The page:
Weyler slid the letter onto his desk in a nonchalant manner. “Sorry. Can’t give you any time off now.”
Jane’s back went up. A second ago she was hesitant. Now she was pissed by Weyler’s offhand attitude. “I have more time on the books than anyone in the Department! I’m just asking for a week…”
“I’ve already committed you to a case. Well, both of us, actually.”
Jane felt the walls caving in. That all-too-familiar edge began to creep up. God, a cigarette would taste damn good right now. “I really need this time off…”
“Is someone dead or dying?” Weyler stared at Jane, waiting for her answer.
For a moment, Jane wondered if Weyler could read her mind. Dying. His words yanked the freshly formed scab off the news she’d received just an hour earlier. “I…” She was at a loss for words.
“Because someone else is,” Weyler stated, taking a seat in his plush, leather office chair and motioning for her to sit across from him.
Jane reluctantly sat down. “We work in homicide. Someone’s always dead or dying.”
Weyler drew the yellow pad toward him. “But this one is way outside the norm. Goes against the statistics.”
Jane hated the fact that Weyler knew how to play her so well. She loved cases that dwelled outside the box and made her think. She took the bait. “What stats?”
“A fifteen-year-old boy was kidnapped…after what appeared to be his attempted suicide.”
The thought briefly crossed her mind that some poor kid was having a worse day than she was. “He tried to kill himself…”
“By hanging. On a remote bridge.”
“And then someone kidnaps him? What are the odds of that?”
“Million to one.“
“Make it two million to one, given his age. Fifteen-year- old boys don’t get kidnapped. They’re full of testosterone and attitude…”
“His name is Jacob Van Gorden. He goes by Jake.’ Even though he’s fifteen, he’s small for his age,” Weyler offered, checking his notes.
“So what? He’s fifteen! He’s a boy! Fifteen-year-old boys run away, hop a train…”
“Hop a train?”
“You know what I’m saying. The suicide wasn’t real. Jacob…Jake obviously set it up and ditched town.”
“That’s what everyone thought. But here’s where it gets interesting. The family and police are being sent odd clues as to the boy’s disappearance.”
“Asking for ransom? Come on! The kid’s in on it. He’s pimping his family to get attention and some money.”
“No request for money, Jane…just odd deliveries of statements to the family.”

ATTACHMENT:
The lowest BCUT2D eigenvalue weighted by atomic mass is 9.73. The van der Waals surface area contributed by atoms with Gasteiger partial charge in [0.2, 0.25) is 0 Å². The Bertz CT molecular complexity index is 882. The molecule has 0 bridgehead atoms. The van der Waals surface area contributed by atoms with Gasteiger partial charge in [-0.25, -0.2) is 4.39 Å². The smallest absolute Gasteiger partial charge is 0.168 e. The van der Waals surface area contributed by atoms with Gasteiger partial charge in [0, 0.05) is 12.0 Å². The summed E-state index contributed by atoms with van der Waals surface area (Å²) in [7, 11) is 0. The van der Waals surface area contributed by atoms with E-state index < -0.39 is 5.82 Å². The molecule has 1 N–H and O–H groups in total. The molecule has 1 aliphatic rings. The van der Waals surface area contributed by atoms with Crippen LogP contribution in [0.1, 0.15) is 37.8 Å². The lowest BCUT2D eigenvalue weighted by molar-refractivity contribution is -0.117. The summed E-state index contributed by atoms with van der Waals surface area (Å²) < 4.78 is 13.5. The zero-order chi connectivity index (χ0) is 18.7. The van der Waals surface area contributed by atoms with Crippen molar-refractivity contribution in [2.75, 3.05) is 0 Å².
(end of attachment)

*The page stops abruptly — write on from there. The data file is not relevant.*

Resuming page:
The day was quickly catching up with Jane. She pinched the skin between her eyes. “You said a remote bridge? Didn’t know Denver had any of those left.”
“It didn’t happen in Denver. This occurred up in Midas.”
Jane let out a tired puff of air. Midas, a town of less than 10,000, was located about 90 minutes northwest of Denver.
“That’s a tad out of our jurisdiction!” She was preparing to volley another lob for a week off when Weyler spoke.
“They’ve got their eye on a local guy…Jordan Copeland. Name ring a bell?” Jane shook her head. “Way before your time, I guess. It was a huge tabloid story back in the summer of 1968.” Weyler filled her in on one of the more infamous murder cases of the late 1960s. It had “sensational” written all over it. Copeland was eighteen and found guilty of killing his next-door neighbor, a mentally retarded, thirteen-year-old boy, Daniel Marshall, in the backyard of his home in Short Hills, New Jersey. For no particular reason, Copeland shot the kid in cold blood with his father’s rifle and then hid the boy’s dead body under his bed for several days before the smell gave him away. “He did thirty-four years hard time,” Weyler added. “Got out of prison seven years ago and settled in Midas about two years back.”
“If they think Copeland did it, then why are we getting involved?”
“They don’t have enough evidence to hold Copeland… even though his behavior is pretty damn strange. They took everything they needed from him before letting him go—handwriting sample, blood, hair, DNA. Bottom line…time’s ticking away. This all went down five days ago. The family didn’t jump on it because they thought it was a suicide.”
“With no body?”
“Figured he slipped out of the noose and fell into the river. But the day after the disappearance, the family started getting the strange notes.”
“How come no news coverage?”
“Family insists on keeping it low key. So does the town.”
“Wait a second. What happened to whoring yourself across primetime TV to get help? Maybe Copeland dumped the kid across state lines…”
“This is Midas, Jane. People don’t move to Midas, Colorado to get attention. They move there to blend in and live a quiet, unexposed existence. The family and the police chief want to respect those wishes. The last thing they crave is a goddamned media circus. Can you blame them?”
Jane certainly had been part of media circuses. Too many times, she’d reluctantly played a pivotal role in high-profile cases and had the spotlight directed her way. She hated it and rejected all offers to cash in on her celebrity—except once, almost two years ago, when she agreed to an appearance on Larry King Live. The owner of the local coffee joint still gave her a free refill for that. “If they like this Copeland asshole for it, why don’t they have some cops sit up on him to watch his moves 24/7, harass him, see if the weird notes stop arriving and then pummel him into a confession?”
“They’re short staffed. You have the police chief, his secretary and a few deputies.”
“Midas is one of the wealthiest small towns north of Denver. They can certainly afford to hire out extra help.“ Jane noted Weyler’s expression. “Oh, shit. We’re the extra help?”